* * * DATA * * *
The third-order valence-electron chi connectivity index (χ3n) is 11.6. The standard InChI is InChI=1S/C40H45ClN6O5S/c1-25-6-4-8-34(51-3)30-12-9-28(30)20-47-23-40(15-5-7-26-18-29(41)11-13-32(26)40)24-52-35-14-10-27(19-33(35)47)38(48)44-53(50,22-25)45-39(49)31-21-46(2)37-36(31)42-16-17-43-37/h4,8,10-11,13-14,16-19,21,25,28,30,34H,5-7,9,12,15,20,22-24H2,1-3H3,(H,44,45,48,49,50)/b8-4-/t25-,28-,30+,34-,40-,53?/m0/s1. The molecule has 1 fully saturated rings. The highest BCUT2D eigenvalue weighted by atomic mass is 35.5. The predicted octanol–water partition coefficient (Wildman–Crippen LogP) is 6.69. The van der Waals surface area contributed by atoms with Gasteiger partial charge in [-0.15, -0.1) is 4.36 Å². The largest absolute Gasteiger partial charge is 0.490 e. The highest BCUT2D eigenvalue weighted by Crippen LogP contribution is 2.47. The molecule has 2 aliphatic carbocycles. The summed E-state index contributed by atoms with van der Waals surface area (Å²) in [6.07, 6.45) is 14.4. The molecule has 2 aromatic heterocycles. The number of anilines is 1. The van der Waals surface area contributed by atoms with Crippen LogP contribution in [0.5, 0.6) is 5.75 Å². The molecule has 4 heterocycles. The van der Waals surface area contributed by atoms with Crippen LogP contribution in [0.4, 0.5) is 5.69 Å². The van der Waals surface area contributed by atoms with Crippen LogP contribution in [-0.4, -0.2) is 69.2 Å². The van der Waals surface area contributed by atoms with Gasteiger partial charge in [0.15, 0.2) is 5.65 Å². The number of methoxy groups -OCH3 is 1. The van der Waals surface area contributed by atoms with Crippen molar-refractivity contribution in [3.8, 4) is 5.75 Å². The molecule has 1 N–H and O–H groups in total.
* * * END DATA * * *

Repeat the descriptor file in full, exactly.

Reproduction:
The third-order valence-electron chi connectivity index (χ3n) is 11.6. The standard InChI is InChI=1S/C40H45ClN6O5S/c1-25-6-4-8-34(51-3)30-12-9-28(30)20-47-23-40(15-5-7-26-18-29(41)11-13-32(26)40)24-52-35-14-10-27(19-33(35)47)38(48)44-53(50,22-25)45-39(49)31-21-46(2)37-36(31)42-16-17-43-37/h4,8,10-11,13-14,16-19,21,25,28,30,34H,5-7,9,12,15,20,22-24H2,1-3H3,(H,44,45,48,49,50)/b8-4-/t25-,28-,30+,34-,40-,53?/m0/s1. The molecule has 1 fully saturated rings. The highest BCUT2D eigenvalue weighted by atomic mass is 35.5. The predicted octanol–water partition coefficient (Wildman–Crippen LogP) is 6.69. The van der Waals surface area contributed by atoms with Gasteiger partial charge in [-0.15, -0.1) is 4.36 Å². The largest absolute Gasteiger partial charge is 0.490 e. The highest BCUT2D eigenvalue weighted by Crippen LogP contribution is 2.47. The molecule has 2 aliphatic carbocycles. The summed E-state index contributed by atoms with van der Waals surface area (Å²) in [6.07, 6.45) is 14.4. The molecule has 2 aromatic heterocycles. The number of anilines is 1. The van der Waals surface area contributed by atoms with Crippen LogP contribution in [0.5, 0.6) is 5.75 Å². The molecule has 4 heterocycles. The van der Waals surface area contributed by atoms with Crippen LogP contribution in [0.4, 0.5) is 5.69 Å². The van der Waals surface area contributed by atoms with Crippen LogP contribution in [-0.4, -0.2) is 69.2 Å². The van der Waals surface area contributed by atoms with Gasteiger partial charge in [0.15, 0.2) is 5.65 Å². The number of methoxy groups -OCH3 is 1. The van der Waals surface area contributed by atoms with Crippen molar-refractivity contribution in [3.8, 4) is 5.75 Å². The molecule has 1 N–H and O–H groups in total.